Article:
Plant 'dinosaurs' dying out in South Africa
Sally Archibald | Johannesburg, South Africa
15 September 2004 02:49
Two more cycad species have become extinct in the past two years, data from the South African National Biodiversity Institute (Sanbi) showed on Wednesday.
This means at least three, and possibly more, of these fascinating plant species have been lost to South Africa, said John Donaldson, director of research at the institute.
He said it is the avarice of only a few individuals that is causing the extinction.
"When there are only 10 to 20 individual plants left in the wild, just one or two selfish collectors can exterminate an entire species," he said.
"Sadly, these people have no qualms about personally causing an extinction, as it makes their private collections even more valuable."
Cycads are highly prized ornamental plants that take a very long time to grow from seed. A plant 3m or 4m tall could be 400 years old.
For this reason, people often resort to harvesting them from the wild, despite the strict laws against this.
Stan Rodgers of Limpopo Nature Conservation explained how an expedition in February to translocate the few last known individuals of the rare Encephalartos brevifoliolatus to safety from poachers ended in disaster.
They arrived to find the plants had been hacked out of the mountainside and taken away by helicopter.
This species, together with another species from Limpopo, E nubimontanus, is now extinct in the wild.
In the past year, cycad hauls worth almost a million rand have been confiscated -- on their way to being sold on the black market to local and foreign collectors.
Cycads are interesting not only for their beauty, but because they come from a very old lineage of plants, which existed before any of the angiosperms (flowering plants) evolved.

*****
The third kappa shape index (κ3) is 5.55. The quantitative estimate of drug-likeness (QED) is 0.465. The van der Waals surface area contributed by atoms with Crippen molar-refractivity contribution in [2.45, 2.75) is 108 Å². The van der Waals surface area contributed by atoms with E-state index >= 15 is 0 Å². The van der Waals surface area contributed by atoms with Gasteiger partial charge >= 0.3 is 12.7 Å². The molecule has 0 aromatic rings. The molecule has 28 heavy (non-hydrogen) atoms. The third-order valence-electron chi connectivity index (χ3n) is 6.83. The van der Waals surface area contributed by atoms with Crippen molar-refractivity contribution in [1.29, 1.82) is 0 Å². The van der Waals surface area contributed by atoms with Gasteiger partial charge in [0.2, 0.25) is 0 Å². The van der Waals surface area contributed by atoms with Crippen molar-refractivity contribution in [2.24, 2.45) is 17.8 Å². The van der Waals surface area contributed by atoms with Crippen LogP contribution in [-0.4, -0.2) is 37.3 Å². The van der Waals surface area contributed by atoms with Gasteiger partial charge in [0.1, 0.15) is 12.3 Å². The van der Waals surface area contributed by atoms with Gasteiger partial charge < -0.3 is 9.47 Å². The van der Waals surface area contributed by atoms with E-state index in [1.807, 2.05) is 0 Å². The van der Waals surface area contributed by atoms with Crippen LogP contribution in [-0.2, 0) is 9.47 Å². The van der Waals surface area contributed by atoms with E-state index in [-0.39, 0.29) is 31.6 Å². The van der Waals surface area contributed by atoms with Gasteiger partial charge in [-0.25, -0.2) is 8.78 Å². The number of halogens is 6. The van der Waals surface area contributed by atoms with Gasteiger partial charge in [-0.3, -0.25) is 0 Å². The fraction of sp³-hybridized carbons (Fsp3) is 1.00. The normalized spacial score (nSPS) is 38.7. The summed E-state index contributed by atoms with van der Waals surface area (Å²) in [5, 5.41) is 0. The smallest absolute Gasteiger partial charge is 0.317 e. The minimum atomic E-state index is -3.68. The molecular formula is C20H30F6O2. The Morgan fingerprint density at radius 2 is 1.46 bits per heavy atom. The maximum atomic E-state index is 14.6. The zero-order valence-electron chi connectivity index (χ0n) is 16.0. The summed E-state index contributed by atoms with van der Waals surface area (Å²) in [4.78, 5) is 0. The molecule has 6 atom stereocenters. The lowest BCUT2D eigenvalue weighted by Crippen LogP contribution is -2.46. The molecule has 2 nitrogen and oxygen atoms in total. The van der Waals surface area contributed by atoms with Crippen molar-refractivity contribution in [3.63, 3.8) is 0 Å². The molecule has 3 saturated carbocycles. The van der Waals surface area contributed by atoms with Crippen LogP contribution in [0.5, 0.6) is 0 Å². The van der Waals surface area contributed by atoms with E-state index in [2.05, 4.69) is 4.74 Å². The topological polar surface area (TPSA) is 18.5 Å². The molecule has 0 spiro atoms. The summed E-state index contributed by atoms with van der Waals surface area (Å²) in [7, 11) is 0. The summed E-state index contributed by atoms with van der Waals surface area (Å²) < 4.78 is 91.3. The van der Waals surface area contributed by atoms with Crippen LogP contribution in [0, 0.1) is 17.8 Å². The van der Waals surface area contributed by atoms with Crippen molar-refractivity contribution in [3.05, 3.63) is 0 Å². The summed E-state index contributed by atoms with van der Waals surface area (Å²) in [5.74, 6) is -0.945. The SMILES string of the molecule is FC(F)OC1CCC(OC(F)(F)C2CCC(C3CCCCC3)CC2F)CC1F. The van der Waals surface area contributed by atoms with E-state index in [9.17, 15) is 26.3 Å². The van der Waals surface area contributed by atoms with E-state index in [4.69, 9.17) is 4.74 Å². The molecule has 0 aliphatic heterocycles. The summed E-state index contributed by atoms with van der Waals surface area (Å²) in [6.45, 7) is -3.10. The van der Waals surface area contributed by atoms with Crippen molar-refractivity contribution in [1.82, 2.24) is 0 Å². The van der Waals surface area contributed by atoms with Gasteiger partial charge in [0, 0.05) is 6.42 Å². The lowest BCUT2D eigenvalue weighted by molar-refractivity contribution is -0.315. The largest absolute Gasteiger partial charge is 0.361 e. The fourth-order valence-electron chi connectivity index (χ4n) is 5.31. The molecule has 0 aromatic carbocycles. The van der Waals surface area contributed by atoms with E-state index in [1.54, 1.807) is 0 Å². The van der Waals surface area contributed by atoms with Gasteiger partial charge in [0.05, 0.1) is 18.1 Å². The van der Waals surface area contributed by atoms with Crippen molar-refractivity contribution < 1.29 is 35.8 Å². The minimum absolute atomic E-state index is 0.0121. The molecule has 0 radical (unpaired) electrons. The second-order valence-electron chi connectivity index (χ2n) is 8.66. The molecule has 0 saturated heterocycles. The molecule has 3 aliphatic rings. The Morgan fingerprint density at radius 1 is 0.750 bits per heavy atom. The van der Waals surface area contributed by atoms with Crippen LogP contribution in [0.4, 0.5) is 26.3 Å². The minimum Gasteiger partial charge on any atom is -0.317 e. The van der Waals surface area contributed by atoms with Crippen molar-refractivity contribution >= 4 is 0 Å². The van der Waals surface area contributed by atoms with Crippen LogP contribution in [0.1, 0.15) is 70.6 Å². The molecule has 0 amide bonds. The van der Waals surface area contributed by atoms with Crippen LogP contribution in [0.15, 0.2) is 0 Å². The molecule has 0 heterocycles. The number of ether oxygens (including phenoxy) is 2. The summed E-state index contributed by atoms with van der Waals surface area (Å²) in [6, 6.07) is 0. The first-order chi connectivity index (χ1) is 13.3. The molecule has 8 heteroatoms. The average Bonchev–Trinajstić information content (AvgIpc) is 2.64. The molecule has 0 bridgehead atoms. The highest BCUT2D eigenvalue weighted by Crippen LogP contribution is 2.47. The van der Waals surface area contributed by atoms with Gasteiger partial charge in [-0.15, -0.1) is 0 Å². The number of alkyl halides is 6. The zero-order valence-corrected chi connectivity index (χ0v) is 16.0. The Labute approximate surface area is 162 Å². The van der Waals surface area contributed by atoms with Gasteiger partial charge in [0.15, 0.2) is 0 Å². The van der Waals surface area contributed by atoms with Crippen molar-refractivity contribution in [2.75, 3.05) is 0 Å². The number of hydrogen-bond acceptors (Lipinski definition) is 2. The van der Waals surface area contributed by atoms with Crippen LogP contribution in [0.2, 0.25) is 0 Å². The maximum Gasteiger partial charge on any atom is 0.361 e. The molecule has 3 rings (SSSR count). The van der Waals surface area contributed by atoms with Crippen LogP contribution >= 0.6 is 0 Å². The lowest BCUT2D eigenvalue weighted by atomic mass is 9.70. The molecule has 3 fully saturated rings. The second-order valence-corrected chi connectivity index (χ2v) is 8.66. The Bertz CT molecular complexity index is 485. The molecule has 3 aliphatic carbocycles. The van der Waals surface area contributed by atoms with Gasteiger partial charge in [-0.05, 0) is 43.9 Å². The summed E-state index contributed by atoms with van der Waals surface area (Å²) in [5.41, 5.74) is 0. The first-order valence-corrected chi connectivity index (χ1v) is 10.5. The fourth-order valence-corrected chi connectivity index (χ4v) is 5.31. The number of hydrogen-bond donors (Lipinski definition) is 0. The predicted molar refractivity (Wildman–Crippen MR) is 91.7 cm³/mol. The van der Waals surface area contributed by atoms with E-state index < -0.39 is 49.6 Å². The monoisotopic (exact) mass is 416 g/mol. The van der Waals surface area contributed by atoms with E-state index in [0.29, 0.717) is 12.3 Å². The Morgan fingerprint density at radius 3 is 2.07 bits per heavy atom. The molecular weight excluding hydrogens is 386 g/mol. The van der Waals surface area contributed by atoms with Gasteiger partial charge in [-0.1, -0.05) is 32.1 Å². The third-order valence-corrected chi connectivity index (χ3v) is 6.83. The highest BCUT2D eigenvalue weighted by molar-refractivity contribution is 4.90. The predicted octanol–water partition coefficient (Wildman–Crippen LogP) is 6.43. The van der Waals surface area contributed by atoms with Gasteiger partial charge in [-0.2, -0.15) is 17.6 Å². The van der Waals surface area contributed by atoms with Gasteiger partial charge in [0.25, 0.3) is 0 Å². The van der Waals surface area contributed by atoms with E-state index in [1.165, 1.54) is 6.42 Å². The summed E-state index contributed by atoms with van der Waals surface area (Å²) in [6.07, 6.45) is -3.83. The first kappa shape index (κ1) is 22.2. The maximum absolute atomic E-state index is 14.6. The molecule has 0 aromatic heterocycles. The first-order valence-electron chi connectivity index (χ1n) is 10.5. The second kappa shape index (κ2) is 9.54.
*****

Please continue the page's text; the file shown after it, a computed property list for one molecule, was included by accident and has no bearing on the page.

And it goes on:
Cycads -- just like the species we see growing today in the forests of Limpopo and KwaZulu-Natal -- were around when dinosaurs roamed the Earth, said Donaldson.
However, 24 of the 37 species in the country are now threatened, many with fewer than 500 individuals left in the wild, data from Sanbi's Threatened Species Programme shows.
The authorities have gone to great lengths to try to protect these species -- so far without much success, said Wendy Foden, coordinator of the programme.
She said microchips inserted in wild plants to identify them are easily dug out by poachers.
Researchers at Sanbi are now investigating ways to fingerprint genetically each individual plant, so that it will be impossible for anyone to claim falsely they bought a plant legally.
Unless the public wakes up and stops encouraging the illegal industry, the problem will not go away, said Foden.
Foden said the law does not prevent people from having cycads in their gardens. It is there to prevent unnecessary devastation of the natural resources of the country.
She said there are many cycad species that are not threatened and were easy to obtain from nurseries and cycad auctions.
"If you want a very large individual, go for the more common species, they are just as beautiful," she said.
Members of the public with cycads in their gardens should register them with the authorities, said Donaldson.
Once a cycad is registered, it can be legally traded.
The Threatened Species Programme was begun in 2003. It aims not only to monitor the status of plants and animals at risk from land transformation, overuse, alien plant invasion and climate change, but also to come up with practical solutions to protect the heritage of the country for future generations. -- Sapa